Many companies love the idea of helping out the local community. And some do help, by simply donating money to an issue or charities. While this is a good first step, even more value comes from involving employees in projects.
For companies that hire a high percentage of Millennial workers, it’s especially important to go a step further and actually participate in community activities. According to a 2011 Deloitte study, 61 percent of 18- to 26-year-olds said they would prefer to work for a company that offers volunteer opportunities. So it can be considered a recruitment and retention tool, not just a feel-good program.
Corporate social responsibility, like any other successful company project, needs structure, resources, and senior leadership involvement. Otherwise, even the best-intentioned initiatives may fall by the wayside. Done right, a good community involvement program will:
- Foster teamwork among employees
- Help the community
- Develop employees both personally and professionally
We have a dedicated Employee Activity Committee made up of more than 20 people from throughout the company who plan and facilitate community involvement programs. Members represent every facet of the company — IT, marketing, HR, operations, and contact center employees. It’s great to see people who would never interact during the daily course of business work together in this capacity. They socialize and learn from one another, gaining a better understanding of how the company operates in the process.
This month, we will donate food and items to a local food bank in Phoenix, and during the holidays committee members will collect items to create care packages for service members. The group decides which activities to participate in based on what’s important to employees. Employees are surveyed each year to guide decision making for the upcoming year. For example, in 2013 the committee prioritized local homeless agencies and food banks as top charities to work with. We plan to ask employees soon about what they are interested in for next year.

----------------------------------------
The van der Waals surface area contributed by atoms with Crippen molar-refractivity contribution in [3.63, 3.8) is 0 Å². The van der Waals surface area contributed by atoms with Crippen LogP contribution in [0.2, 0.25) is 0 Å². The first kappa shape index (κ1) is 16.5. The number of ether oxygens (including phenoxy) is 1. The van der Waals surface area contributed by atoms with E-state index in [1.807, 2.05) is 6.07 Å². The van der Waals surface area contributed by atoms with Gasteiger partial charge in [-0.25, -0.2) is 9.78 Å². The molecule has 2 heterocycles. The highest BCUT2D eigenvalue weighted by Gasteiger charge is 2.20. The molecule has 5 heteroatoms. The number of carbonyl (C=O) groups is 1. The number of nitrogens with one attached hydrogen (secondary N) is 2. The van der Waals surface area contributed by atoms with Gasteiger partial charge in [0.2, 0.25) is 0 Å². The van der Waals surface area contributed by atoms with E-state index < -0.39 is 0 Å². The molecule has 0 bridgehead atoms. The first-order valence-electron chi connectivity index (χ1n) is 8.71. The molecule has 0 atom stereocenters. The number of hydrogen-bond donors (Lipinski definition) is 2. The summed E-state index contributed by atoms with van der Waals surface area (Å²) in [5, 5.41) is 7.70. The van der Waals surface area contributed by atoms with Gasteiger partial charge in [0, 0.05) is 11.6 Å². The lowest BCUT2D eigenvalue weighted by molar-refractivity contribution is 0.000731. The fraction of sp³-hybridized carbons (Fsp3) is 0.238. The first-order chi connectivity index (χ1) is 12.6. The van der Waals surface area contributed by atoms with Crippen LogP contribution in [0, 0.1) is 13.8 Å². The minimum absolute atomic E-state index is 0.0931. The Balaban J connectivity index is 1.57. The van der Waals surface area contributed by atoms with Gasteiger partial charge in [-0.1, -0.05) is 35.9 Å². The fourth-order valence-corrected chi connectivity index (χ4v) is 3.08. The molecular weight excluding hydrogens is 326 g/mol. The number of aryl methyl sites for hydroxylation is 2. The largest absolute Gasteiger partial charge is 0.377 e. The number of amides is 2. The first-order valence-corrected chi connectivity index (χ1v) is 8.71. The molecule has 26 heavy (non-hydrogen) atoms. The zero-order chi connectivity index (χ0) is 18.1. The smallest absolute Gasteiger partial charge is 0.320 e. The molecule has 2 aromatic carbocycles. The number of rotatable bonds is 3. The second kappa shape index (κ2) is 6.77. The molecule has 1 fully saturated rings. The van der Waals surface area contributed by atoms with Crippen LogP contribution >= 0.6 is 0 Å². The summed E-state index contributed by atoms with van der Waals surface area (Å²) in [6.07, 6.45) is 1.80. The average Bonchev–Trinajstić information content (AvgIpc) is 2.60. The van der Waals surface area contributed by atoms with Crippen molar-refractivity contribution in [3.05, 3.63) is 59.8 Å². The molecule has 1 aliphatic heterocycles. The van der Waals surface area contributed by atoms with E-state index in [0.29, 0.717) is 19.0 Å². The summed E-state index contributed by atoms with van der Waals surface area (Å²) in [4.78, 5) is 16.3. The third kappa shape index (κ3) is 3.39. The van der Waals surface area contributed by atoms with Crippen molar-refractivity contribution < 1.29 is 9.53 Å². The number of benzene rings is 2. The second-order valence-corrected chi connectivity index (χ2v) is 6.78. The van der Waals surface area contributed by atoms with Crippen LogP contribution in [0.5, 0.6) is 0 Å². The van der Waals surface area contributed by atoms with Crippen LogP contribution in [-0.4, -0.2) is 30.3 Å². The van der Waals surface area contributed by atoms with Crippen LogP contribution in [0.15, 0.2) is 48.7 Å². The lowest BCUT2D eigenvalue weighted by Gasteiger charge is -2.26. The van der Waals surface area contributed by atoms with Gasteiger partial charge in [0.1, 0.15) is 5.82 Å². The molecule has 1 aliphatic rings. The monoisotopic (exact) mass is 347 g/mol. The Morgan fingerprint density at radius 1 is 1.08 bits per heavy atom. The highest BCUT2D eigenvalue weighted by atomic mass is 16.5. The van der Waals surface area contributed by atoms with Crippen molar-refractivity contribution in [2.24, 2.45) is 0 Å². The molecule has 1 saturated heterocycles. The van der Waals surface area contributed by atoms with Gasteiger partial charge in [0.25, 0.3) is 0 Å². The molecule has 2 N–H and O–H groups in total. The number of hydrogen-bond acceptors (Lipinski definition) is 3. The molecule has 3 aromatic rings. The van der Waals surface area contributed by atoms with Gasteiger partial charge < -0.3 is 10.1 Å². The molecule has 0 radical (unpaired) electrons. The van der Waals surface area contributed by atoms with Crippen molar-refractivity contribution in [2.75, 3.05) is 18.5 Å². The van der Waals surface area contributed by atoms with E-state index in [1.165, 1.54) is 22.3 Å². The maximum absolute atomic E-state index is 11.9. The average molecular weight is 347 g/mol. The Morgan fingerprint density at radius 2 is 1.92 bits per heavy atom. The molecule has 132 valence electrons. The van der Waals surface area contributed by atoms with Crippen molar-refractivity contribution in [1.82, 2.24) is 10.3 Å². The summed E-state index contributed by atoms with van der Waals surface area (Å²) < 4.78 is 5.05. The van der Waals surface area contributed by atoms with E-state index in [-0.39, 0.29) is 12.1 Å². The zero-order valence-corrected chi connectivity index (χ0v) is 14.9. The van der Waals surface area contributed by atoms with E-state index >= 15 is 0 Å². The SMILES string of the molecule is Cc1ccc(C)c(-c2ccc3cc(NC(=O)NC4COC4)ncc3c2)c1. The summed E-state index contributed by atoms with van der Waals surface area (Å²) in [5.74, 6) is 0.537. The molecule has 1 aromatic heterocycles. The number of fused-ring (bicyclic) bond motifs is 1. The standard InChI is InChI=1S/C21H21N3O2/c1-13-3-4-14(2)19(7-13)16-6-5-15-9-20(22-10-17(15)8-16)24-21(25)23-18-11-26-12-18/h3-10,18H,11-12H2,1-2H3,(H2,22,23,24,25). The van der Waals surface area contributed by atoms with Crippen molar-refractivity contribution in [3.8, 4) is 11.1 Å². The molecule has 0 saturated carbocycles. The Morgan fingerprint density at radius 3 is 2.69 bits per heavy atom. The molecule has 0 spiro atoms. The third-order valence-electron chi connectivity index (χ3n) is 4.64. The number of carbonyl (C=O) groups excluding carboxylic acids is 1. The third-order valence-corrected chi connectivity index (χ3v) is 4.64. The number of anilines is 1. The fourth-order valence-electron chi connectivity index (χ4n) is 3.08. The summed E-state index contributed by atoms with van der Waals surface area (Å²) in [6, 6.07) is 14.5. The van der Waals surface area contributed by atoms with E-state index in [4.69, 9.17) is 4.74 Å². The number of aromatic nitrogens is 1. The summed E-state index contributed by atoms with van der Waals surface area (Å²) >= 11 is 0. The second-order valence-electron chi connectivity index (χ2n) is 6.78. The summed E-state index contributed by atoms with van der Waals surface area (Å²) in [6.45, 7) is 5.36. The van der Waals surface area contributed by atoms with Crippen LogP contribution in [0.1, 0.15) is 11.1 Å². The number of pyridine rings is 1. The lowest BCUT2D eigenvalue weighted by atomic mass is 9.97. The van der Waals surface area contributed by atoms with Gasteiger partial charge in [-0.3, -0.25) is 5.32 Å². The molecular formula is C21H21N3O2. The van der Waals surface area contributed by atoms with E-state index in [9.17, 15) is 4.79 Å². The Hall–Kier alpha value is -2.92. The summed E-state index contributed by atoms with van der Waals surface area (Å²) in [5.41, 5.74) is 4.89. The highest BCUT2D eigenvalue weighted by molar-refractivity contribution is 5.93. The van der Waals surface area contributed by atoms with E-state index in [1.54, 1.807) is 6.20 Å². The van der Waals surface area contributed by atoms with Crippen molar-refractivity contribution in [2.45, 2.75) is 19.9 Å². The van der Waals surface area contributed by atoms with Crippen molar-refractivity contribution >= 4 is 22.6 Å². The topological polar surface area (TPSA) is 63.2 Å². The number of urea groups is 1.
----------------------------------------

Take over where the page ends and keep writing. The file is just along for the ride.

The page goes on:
The committee’s five-member board runs regular committee meetings to discuss community outreach ideas and assign project teams for each initiative. Everyone in the company is invited to participate as a member of the committee. As its executive sponsor, my role is to guide the committee and remove roadblocks when possible.
The committee isn’t there just for a fun time — there are budget and staffing issues to manage, as well as logistics, marketing, and communication components to each project. This experience helps develop employees, giving them ownership and accountability for the projects they work on. There is the satisfaction from helping others, but also from completing a successful event. Many team members have really grown through their experiences on the committee.
If your company hasn’t formalized a community outreach program, it should. The upside overwhelmingly outweighs any downside. It’s good for the heart, the head, and ultimately, the company.